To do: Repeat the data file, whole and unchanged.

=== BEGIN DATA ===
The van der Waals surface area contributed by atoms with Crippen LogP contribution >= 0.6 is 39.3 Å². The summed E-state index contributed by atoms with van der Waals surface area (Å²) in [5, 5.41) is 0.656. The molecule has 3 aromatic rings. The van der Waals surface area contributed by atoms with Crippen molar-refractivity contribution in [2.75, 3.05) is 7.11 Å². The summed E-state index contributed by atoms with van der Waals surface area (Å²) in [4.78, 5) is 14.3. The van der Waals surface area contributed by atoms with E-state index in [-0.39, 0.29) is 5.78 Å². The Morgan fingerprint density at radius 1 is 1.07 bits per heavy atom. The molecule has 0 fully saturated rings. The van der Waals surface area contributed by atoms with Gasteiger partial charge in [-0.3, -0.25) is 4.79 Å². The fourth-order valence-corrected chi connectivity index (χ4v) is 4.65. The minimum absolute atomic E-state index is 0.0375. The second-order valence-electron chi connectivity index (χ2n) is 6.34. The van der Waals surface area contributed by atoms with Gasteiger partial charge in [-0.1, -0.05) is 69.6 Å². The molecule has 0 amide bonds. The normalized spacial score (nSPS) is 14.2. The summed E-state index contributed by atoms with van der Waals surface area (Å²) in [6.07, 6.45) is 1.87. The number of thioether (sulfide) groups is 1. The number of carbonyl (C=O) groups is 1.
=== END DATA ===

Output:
The van der Waals surface area contributed by atoms with Crippen LogP contribution >= 0.6 is 39.3 Å². The summed E-state index contributed by atoms with van der Waals surface area (Å²) in [5, 5.41) is 0.656. The molecule has 3 aromatic rings. The van der Waals surface area contributed by atoms with Crippen molar-refractivity contribution in [2.75, 3.05) is 7.11 Å². The summed E-state index contributed by atoms with van der Waals surface area (Å²) in [4.78, 5) is 14.3. The van der Waals surface area contributed by atoms with E-state index in [-0.39, 0.29) is 5.78 Å². The Morgan fingerprint density at radius 1 is 1.07 bits per heavy atom. The molecule has 0 fully saturated rings. The van der Waals surface area contributed by atoms with Gasteiger partial charge in [-0.3, -0.25) is 4.79 Å². The fourth-order valence-corrected chi connectivity index (χ4v) is 4.65. The minimum absolute atomic E-state index is 0.0375. The second-order valence-electron chi connectivity index (χ2n) is 6.34. The van der Waals surface area contributed by atoms with Gasteiger partial charge in [-0.1, -0.05) is 69.6 Å². The molecule has 0 amide bonds. The normalized spacial score (nSPS) is 14.2. The summed E-state index contributed by atoms with van der Waals surface area (Å²) in [6.07, 6.45) is 1.87. The number of thioether (sulfide) groups is 1. The number of carbonyl (C=O) groups is 1.